Philadelphia.  In June 1778, he was granted the provincial rank of Lieutenant-Colonel and
on the 19th of December 1781, his rank was made permanent in the Army. 
 

     At about this time, an advertisement was printed in Rivington's Royal Gazette,
which read:
                           
                 All Aspiring Heroes.
          
          Have now an opportunity of distinguishing themselves by
          joining The Queen's Rangers Huzzars, commanded by
          Lieutenant-Colonel Simcoe.  Any spirited young man will
          receive every encouragement, be immediately mounted on an
          elegant horse, and furnished with clothing, accoutrements,
          &c., to the amount of Forty Guineas, by applying to Cornet
          Spencer at his quarters, 1033 Water Street, or his rendezvous
          Hewitts Tavern, near the Coffee House, and the depot at
          Brandywine on Golden Hill.
          
          Whosoever brings a Recruit shall instantly receive Two
          Guineas.
                Vivant Rex et Regina. 
          

     In December 1781, Lieutenant-Colonel Simcoe returned to England and on the
30th of December 1782 married Elizabeth Posthuma Gwillim, then in her seventeenth
year, at the church of St. Mary and Giles in the parish of Buckerall, Devon.  On the 14th
of January 1783, Simcoe was released from his parole which he had give to the United
States when he was captured in 1781.  The released was granted by Benjamin Franklin,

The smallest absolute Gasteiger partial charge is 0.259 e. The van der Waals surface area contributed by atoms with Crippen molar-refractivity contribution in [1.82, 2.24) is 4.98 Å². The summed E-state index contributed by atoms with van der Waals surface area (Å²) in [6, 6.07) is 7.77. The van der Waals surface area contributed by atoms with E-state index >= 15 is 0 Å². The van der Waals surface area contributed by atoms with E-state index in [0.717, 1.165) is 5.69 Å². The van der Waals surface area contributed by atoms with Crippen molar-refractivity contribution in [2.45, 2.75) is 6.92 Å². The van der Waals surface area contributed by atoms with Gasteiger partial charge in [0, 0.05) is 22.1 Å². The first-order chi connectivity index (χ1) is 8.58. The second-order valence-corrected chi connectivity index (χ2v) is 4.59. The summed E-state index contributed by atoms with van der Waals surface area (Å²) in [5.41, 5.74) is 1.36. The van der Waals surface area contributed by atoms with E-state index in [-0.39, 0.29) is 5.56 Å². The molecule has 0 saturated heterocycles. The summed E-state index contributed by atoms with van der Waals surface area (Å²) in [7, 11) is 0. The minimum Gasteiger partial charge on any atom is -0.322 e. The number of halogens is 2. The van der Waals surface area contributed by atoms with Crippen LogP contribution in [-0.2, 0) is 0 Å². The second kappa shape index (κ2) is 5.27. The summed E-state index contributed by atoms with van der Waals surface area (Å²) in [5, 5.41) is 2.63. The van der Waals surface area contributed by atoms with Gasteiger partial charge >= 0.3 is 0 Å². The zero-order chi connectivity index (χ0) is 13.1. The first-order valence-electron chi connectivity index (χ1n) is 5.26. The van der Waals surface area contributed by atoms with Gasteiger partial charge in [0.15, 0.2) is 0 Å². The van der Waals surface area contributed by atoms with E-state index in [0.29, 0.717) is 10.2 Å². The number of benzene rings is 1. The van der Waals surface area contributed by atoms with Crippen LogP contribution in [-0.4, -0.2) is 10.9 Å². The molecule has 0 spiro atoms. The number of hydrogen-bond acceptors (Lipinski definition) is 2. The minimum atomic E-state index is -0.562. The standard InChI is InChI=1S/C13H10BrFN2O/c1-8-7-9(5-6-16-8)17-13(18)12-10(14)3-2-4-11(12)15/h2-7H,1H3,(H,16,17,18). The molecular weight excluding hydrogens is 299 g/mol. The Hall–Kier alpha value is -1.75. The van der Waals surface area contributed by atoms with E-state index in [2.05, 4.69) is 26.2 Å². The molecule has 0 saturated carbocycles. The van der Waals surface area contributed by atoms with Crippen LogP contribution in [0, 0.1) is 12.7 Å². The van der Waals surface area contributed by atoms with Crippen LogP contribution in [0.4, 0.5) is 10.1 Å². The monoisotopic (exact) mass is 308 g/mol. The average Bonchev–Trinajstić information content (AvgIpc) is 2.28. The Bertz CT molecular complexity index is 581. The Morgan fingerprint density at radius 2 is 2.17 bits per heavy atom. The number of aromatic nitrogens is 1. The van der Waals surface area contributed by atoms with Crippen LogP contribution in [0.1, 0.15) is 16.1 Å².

the Minister Plenipotentiary from the United States, to the Court of France.

     On the 18th of November 1790, Simcoe was granted the rank of Colonel in the
Army, and during the same year was elected to Parliament as member for the borough
of St. Mawes in Cornwall. During his brief political career, he was able to take an
important part in the debates culminating in the passage of the Constitutional Act of 1791,
which divided Canada into the two provinces of Upper and Lower Canada.  In the same
year he received a commission as Lieutenant-Governor of the new province of Upper
Canada, and in accepting the post of Lieutenant-Governor, he asked that troops be
allotted to the new province.  He was then instructed to reorganize The Queen's Rangers. 
Lieutenant-Governor Simcoe, accompanied by his wife and two of their children sailed for
Quebec, on the 26th of September 1791 on board H.M.S. Triton.  Before sailing he was
offered by the War Office the rank of Brigadier-General, but for various reasons he
declined; one reason was his disinclination to have seniority over the King's son, the